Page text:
Annual StandDown event aids Minnesota’s homeless veterans

Troy Pieper

Working with homeless military veterans, Judy Hubal has helped some people see something they haven’t seen in a long time: themselves.

Volunteering at the Minnesota StandDown, she has seen vets, new photo IDs in hand, “come skipping out of that tent, yelling ‘look at me.'” Without access to mirrors, some veterans haven’t seen what their own faces look like for a long time.

This is just one of the services offered at the Minnesota StandDown, an annual event put on by an organization of the same name, that aids veterans and provides them with photo identification cards issued by the Department of Veterans Affairs.

The photo IDs can help homeless veterans do something as simple as apply for a library card or a checking account, said Hubal, Minnesota StandDown vice president and an Air National Guard flight nurse.

The Minnesota StandDown event, whose volunteers erected a tent city on the University’s West Bank recreation fields last weekend, helps more than 1,000 veterans annually.

Vietnam vets Robert van Keuren and Dr. Jon Nachison started the first StandDown event in 1988, held in San Diego. The organization has expanded to include approximately 80 annual events around the country.

StandDown’s name comes from an action in times of war, when exhausted combat units were removed from the battlefield to a place of relative safety and security to rest and recover.

Today, StandDown refers to a grassroots intervention program designed to help them combat life on the streets. According to the National Coalition for Homeless Veterans, there are 275,000 homeless veterans in the country.

Hubal said people who come to the event are “real people with hopes and dreams who have hit roadblocks.” But StandDown, she said, seeks not to fix vets’ problems but to help vets fix them themselves.

The University leased its grounds to the organization, along with security and the use of the University Law School’s
courtroom. All law enforcement is prohibited from entering the grounds of StandDown so vets who have been charged with crimes can take advantage of the services offered without risking arrest.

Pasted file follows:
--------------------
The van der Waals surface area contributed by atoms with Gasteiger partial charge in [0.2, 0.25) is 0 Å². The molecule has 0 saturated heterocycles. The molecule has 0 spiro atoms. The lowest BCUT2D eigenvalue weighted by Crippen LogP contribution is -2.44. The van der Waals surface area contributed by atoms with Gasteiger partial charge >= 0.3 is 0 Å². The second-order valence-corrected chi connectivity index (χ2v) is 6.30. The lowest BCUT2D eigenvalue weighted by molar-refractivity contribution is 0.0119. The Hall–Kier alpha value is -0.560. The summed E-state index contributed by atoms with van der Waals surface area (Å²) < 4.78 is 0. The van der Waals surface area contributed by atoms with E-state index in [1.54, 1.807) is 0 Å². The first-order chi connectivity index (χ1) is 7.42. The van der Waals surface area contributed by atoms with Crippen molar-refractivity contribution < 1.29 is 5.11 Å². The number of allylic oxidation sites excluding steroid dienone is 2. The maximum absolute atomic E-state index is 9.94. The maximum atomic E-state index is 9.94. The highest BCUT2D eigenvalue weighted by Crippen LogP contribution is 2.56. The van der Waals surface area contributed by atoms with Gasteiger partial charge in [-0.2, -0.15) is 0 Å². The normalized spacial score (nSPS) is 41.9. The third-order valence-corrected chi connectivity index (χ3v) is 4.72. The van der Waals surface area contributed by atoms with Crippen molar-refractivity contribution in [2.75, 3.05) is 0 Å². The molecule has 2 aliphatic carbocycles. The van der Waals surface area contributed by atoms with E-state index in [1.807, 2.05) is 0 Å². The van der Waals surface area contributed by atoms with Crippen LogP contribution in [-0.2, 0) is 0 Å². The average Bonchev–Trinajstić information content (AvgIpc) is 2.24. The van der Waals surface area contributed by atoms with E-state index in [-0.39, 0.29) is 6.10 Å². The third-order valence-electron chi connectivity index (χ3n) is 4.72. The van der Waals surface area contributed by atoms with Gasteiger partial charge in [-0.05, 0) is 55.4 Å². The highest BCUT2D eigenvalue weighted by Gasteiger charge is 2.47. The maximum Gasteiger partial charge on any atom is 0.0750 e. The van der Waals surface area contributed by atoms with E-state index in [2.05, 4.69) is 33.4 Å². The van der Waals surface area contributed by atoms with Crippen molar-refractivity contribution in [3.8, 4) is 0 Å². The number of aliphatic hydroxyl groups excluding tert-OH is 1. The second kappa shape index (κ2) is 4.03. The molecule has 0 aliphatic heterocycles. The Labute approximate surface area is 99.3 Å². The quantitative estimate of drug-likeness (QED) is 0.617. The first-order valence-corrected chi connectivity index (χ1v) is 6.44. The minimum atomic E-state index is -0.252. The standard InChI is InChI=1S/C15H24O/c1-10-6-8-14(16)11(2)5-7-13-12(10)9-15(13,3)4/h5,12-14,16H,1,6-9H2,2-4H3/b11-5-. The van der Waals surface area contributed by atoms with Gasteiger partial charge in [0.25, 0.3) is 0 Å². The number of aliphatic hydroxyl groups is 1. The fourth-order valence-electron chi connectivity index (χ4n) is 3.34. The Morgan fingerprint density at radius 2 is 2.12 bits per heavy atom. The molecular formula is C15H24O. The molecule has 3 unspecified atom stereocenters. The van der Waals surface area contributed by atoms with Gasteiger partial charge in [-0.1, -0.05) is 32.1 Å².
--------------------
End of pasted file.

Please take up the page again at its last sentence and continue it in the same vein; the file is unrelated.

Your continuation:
Legal counseling is offered, including the opportunity to register to be tried by a district court judge. On Friday, 95 such cases came before judges who volunteered their time to help vets clear their records. Hubal said the cases exemplify the time and energy judges and other volunteers donate to help veterans.

Vets can also sleep in one of 200 beds, have a shower or haircut, eat at a restaurant or watch a first-run film.

They also receive medical treatment, counseling from the Internal Revenue Service and information on social services, including child support and family counseling. Vets are also welcome to bring their families.

Relaxation therapists, chaplains and psychologists also volunteer at the event. Under one tent, Lt. Col. Mary Erickson, director of clinical education at the University’s occupational therapy program, helped veterans engage in activities such as games and art projects.

Such socialization can provide meaning to the lives of vets whose homelessness has left them lonely and reclusive, she said. Working on art projects can “help them realize that they still have something to give. It’s very affirming and healing,” Erickson said.

While this year’s event drew a record number of female veterans, Minnesota StandDown President Bill Lindboe said he wants to see more female veterans take advantage of StandDown. He also would like the event to take place in a more removed location and last three weeks instead of three days.

“It would let (volunteers) have the opportunity to do more specialized work with veterans and get even more people on track,” Lindboe said.